See State v. A.S.J., No. A09-1511, 2010 WL 773617, at *4 (Minn. Ct. App. Aug. 3, 2010) (Shumaker, J., concurring).
Gray, supra note 2.
See State v. S.L.H., 755 N.W.2d 271, 276 (Minn. 2008). See also Comm’r of Minn. Dept. of Serv. v. M.D.K., No. A09-1789, 2010 WL 3000171, at *3–4 (Minn. Ct. App. Aug. 3, 2010) (this case is the closest the appellate courts have come to generating any sort of list of core judicical functions).
MINN. STAT. § 13.87, subdiv. 1(b) (2010) (stating that criminal conviction data remains public for fifteen years).
No. A10-1521, 2011 WL 1364435, at *1 (Minn. Ct. App. Apr. 12, 2011).
Id. at *3.
Id. at *2.
Id. at *3. See also MINN. STAT. § 13.87, subdiv. 1(b) (2010).
L.K.A., 2011 WL 1364435, at *3. See also MINN. STAT. § 13.82, subdiv. 2 (2010).
See MINN. STAT. § 13.87 (2010) (classifying such data as private, and applies to the BCA, which is the main source of background check data from executive-branch agencies. But see MINN. STAT. § 13.82 (2010) (applies to the BCA, in addition to other law enforcement agencies, but the public information is limited to data “created or collected” by law enforcement documenting actions taken by that agency, in the orginating agency. Arguably, in most expungement cases, the BCA does not create original criminal data, but rather disseminates records that other originating agencies, such as police or sheriff’s offices, have created or collected.).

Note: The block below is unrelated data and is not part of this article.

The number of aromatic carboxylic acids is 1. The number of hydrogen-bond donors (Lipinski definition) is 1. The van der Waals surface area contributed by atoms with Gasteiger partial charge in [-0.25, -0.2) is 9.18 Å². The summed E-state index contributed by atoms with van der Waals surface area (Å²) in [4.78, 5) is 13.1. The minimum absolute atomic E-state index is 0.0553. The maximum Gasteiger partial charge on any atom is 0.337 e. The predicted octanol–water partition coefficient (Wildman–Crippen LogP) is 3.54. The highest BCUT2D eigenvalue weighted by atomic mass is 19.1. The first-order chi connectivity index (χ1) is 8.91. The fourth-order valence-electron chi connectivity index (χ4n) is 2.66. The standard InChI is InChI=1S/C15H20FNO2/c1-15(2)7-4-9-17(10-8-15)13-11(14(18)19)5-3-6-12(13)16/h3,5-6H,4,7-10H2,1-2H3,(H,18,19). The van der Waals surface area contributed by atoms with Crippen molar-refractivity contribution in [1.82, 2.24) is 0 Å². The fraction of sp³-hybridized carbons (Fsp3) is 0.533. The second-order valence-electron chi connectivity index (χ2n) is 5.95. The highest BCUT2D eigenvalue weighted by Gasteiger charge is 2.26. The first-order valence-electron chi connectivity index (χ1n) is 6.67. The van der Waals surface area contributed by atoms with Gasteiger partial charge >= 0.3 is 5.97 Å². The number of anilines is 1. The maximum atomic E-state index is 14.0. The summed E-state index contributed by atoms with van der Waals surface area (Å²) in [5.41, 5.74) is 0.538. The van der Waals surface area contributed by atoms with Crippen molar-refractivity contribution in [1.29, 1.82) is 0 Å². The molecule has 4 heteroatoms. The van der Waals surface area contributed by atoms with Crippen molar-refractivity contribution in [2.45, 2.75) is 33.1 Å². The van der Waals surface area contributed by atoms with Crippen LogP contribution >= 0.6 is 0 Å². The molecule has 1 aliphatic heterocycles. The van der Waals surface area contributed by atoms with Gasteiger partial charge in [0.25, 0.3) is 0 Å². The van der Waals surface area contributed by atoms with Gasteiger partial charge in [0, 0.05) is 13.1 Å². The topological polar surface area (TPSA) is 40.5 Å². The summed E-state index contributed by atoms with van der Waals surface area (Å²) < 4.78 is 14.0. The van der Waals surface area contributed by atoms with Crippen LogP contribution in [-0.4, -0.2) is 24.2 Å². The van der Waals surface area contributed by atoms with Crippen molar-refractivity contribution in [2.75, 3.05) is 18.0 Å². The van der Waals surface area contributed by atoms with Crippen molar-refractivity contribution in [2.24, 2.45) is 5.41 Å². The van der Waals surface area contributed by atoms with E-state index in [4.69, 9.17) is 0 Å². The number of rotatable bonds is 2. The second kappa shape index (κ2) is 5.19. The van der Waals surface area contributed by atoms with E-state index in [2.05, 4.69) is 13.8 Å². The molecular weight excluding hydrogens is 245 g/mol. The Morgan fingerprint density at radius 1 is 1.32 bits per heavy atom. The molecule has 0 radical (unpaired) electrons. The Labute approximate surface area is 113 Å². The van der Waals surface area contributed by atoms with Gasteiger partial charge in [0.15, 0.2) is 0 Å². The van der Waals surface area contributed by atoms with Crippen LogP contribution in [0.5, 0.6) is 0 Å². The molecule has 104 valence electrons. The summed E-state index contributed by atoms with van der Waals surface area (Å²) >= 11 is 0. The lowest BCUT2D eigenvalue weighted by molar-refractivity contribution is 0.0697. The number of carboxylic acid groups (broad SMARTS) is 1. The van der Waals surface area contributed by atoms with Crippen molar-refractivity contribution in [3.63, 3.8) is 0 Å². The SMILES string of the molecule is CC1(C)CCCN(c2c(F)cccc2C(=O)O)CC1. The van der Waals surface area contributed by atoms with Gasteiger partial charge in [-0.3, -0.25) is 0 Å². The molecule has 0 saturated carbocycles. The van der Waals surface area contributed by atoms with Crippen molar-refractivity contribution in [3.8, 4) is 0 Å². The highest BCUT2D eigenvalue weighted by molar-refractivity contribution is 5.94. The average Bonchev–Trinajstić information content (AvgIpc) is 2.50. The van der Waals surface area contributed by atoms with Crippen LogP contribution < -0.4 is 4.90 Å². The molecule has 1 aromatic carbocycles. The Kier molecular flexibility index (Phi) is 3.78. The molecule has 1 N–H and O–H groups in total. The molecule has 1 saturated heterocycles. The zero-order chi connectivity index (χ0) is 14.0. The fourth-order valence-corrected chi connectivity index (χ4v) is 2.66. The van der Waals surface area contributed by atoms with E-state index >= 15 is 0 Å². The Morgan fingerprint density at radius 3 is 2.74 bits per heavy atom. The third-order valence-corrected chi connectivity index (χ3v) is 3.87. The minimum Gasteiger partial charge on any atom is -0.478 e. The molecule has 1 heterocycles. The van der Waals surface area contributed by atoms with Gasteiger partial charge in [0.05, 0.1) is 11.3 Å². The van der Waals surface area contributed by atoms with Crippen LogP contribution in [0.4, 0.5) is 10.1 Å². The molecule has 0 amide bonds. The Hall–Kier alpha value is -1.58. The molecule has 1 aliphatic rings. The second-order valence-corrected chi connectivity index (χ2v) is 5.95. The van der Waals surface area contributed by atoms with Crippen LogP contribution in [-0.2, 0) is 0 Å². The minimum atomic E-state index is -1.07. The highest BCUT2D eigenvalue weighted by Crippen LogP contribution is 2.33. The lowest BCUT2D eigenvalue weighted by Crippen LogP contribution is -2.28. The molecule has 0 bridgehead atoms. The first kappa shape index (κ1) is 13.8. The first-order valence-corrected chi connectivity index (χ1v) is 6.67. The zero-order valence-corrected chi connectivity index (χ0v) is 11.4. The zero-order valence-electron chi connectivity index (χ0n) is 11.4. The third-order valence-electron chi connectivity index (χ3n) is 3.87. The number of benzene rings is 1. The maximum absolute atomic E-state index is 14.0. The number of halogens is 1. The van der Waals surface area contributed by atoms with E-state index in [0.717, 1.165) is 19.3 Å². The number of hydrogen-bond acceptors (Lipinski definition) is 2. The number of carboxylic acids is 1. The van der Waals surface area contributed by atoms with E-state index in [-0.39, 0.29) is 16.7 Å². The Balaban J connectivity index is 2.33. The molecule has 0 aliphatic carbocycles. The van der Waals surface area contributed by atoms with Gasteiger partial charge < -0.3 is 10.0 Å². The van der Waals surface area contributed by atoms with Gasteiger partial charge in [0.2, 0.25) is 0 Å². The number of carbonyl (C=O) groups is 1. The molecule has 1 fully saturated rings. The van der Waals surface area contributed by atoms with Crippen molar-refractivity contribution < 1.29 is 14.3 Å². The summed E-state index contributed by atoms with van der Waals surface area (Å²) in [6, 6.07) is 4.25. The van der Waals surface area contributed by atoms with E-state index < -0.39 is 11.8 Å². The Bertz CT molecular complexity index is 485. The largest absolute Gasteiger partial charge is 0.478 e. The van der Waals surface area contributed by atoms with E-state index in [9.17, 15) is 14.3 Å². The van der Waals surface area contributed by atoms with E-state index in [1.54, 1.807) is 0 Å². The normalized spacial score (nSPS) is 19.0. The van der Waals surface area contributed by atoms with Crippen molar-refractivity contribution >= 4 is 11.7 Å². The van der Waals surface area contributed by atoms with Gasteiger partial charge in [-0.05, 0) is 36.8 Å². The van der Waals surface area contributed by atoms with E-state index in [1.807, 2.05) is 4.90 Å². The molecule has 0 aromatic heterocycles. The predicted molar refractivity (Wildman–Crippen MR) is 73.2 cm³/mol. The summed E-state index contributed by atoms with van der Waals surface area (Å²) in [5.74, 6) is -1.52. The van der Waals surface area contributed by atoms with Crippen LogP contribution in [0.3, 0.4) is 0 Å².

MINN. STAT. § 609.02, subdiv. 4(a) (2010) (stating that petty misdemeanor offenses are not criminal offenses).
See MINN. STAT. § 13.87, subdiv. 1(b) (2010).
See MINN. STAT. § 260B.198, subdiv. 6 (2010).
See MINN. STAT. § 609A.02, subdiv. 2 (2010).
See id. at subdiv. 3.
See MINN. STAT. § 13.87, subdiv. 3(e) (2010).